The Church at Sardis: Part 3 of 5 (series: Lessons on Revelations)

by John Lowe
(Woodruff, S.C.)

Our Lord fiercely condemned every outward appearance of religious activity not directed by the Holy Spirit. He warned those hypocrites who made their contributions “that they may have glory of men”; who said their prayers “that they may be seen of men”; and who “disfigure their faces, that they may appear unto men too fast” (Matthew 6:2, 5, 16-18). Toward the end of His ministry, He said, “But all their works they do for to be seen of men” (Matthew 23:5). “Woe unto you, scribes and Pharisees, hypocrites! for ye are like unto whited sepulchers, which indeed appear beautiful outward, but are within full of dead man’s bones, and of all uncleanness. Even so ye also outwardly appear righteous unto men, but within ye are full of hypocrisy and iniquity” (Matthew 23:27-28). These are stinging remarks aimed at all hypocritical make-believe. The Lord is never deceived by the outward attractiveness of a well-kept mausoleum, knowing that on the inside there are the bones of a dead man. The sight of death is bad enough, but a corpse that is made to look alive is a ghastly, frightening spectacle.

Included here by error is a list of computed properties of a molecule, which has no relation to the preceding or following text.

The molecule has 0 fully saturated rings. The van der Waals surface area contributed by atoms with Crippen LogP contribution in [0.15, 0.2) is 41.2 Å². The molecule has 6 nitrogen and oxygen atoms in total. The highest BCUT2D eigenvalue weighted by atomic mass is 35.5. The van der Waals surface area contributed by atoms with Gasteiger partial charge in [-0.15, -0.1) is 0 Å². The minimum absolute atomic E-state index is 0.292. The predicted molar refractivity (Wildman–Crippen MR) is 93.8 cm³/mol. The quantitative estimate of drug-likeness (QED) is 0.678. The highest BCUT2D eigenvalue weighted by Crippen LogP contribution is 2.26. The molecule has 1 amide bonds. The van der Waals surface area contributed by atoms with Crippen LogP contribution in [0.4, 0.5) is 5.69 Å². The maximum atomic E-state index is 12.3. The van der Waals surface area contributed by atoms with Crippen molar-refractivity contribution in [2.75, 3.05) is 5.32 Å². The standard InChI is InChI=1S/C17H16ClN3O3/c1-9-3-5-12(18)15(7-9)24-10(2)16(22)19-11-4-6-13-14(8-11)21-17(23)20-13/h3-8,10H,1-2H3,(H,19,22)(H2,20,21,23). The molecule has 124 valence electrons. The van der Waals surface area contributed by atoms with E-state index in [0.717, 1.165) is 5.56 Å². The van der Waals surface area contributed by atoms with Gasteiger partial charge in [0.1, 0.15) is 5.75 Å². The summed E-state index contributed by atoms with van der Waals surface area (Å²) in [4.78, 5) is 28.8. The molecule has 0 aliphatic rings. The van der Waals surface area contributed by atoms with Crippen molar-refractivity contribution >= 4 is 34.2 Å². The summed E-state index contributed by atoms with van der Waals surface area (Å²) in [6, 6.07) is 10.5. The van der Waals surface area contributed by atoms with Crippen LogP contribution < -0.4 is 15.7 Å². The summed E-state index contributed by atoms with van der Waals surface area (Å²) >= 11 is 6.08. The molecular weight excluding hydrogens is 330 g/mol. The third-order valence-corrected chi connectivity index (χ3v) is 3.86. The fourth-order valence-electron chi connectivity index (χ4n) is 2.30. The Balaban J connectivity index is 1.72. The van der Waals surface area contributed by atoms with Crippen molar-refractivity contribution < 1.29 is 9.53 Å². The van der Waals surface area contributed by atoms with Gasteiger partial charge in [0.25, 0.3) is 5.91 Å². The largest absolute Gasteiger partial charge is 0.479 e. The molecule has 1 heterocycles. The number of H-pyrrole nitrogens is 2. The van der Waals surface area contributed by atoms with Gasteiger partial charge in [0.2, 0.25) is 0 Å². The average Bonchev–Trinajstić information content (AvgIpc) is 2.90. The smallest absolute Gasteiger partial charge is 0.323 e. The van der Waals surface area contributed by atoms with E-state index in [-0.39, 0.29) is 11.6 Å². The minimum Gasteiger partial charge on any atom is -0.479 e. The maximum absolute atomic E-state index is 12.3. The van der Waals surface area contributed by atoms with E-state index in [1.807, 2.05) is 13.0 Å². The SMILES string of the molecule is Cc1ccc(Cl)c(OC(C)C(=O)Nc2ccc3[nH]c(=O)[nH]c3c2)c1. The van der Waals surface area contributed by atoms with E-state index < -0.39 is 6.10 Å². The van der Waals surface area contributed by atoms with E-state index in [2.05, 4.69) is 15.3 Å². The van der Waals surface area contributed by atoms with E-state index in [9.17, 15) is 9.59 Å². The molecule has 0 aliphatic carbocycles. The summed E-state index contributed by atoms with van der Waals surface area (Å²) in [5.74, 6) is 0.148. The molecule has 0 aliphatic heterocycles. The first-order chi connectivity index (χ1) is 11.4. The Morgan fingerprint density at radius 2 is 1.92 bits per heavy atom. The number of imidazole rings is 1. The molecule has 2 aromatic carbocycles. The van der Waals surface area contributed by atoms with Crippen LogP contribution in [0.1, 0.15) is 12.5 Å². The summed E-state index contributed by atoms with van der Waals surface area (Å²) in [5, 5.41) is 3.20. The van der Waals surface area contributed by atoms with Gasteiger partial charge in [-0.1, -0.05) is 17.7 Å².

From every one of us Jesus Christ is looking for something; and for every one of us, there is something to do.

3 Remember, therefore, what you have received and heard; hold it fast, and repent. But if you do not wake up, I will come like a thief, and you will not know at what time I will come to you.

In verse three we have a series of necessities or commands.
• The Risen Christ says: “Remember how you received and heard the gospel.” It is important and necessary and it means: “keep on remembering; never allow yourself to forget.” The Risen Christ is telling the lethargic Sardinians to remember the thrill with which they first heard the good news. Forever and ever, the Christian must stand before the Cross and “remember” again what God has done for him.

However, it doesn’t end with remembering, for next, he says (obey it),” that is, obey the Christian truth they had heard when they had first believed in Christ—to get back to the basics of the faith and i.e., the gospel. They needed to return to the apostolic teaching that had changed their lives and once again make it their central focus. These believers had slipped away from that teaching into compromise with the world, so they would need to obey and repent. Only a change of heart could save them from punishment. That would mean taking God’s word seriously and purposefully obeying it. If they refused to and see what was happening to them, Christ “would come like a thief,” unexpectedly, as had the soldiers who had climbed the walls to capture the city gate. The soldiers had brought destruction; Christ would bring punishment, giving them what they deserved. In this context, the phrase refers not to the Second Coming (1 Thessalonians 5:2; 2 Peter 3:10), but to judgment.